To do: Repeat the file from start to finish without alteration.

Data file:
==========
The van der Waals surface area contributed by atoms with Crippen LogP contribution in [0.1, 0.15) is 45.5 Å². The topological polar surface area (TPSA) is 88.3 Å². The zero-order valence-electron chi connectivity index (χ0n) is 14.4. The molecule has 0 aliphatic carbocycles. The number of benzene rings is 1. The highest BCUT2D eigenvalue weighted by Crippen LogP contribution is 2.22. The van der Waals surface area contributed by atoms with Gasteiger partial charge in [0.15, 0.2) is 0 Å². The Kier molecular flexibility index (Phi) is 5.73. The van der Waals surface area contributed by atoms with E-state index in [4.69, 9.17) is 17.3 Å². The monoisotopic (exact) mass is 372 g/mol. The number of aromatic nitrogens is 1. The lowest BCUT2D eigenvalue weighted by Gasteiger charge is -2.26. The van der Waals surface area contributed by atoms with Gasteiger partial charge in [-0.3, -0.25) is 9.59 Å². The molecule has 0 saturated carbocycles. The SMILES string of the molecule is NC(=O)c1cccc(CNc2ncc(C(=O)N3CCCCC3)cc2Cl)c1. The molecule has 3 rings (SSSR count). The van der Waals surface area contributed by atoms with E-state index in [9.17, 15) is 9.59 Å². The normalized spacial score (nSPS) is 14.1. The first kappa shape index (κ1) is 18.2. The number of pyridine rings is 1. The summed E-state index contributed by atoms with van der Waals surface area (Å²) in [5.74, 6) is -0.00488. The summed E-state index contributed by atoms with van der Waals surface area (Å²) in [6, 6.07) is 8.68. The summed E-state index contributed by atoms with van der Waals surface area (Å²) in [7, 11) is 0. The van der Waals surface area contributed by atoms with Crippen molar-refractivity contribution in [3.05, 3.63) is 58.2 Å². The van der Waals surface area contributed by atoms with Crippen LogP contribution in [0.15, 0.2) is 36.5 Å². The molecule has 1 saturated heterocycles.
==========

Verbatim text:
The van der Waals surface area contributed by atoms with Crippen LogP contribution in [0.1, 0.15) is 45.5 Å². The topological polar surface area (TPSA) is 88.3 Å². The zero-order valence-electron chi connectivity index (χ0n) is 14.4. The molecule has 0 aliphatic carbocycles. The number of benzene rings is 1. The highest BCUT2D eigenvalue weighted by Crippen LogP contribution is 2.22. The van der Waals surface area contributed by atoms with Gasteiger partial charge in [0.15, 0.2) is 0 Å². The Kier molecular flexibility index (Phi) is 5.73. The van der Waals surface area contributed by atoms with E-state index in [4.69, 9.17) is 17.3 Å². The monoisotopic (exact) mass is 372 g/mol. The number of aromatic nitrogens is 1. The lowest BCUT2D eigenvalue weighted by Gasteiger charge is -2.26. The van der Waals surface area contributed by atoms with Gasteiger partial charge in [-0.3, -0.25) is 9.59 Å². The molecule has 0 saturated carbocycles. The SMILES string of the molecule is NC(=O)c1cccc(CNc2ncc(C(=O)N3CCCCC3)cc2Cl)c1. The molecule has 3 rings (SSSR count). The van der Waals surface area contributed by atoms with E-state index in [9.17, 15) is 9.59 Å². The normalized spacial score (nSPS) is 14.1. The first kappa shape index (κ1) is 18.2. The number of pyridine rings is 1. The summed E-state index contributed by atoms with van der Waals surface area (Å²) in [5.74, 6) is -0.00488. The summed E-state index contributed by atoms with van der Waals surface area (Å²) in [6, 6.07) is 8.68. The summed E-state index contributed by atoms with van der Waals surface area (Å²) in [7, 11) is 0. The van der Waals surface area contributed by atoms with Crippen molar-refractivity contribution in [3.05, 3.63) is 58.2 Å². The van der Waals surface area contributed by atoms with Crippen LogP contribution in [0.15, 0.2) is 36.5 Å². The molecule has 1 saturated heterocycles.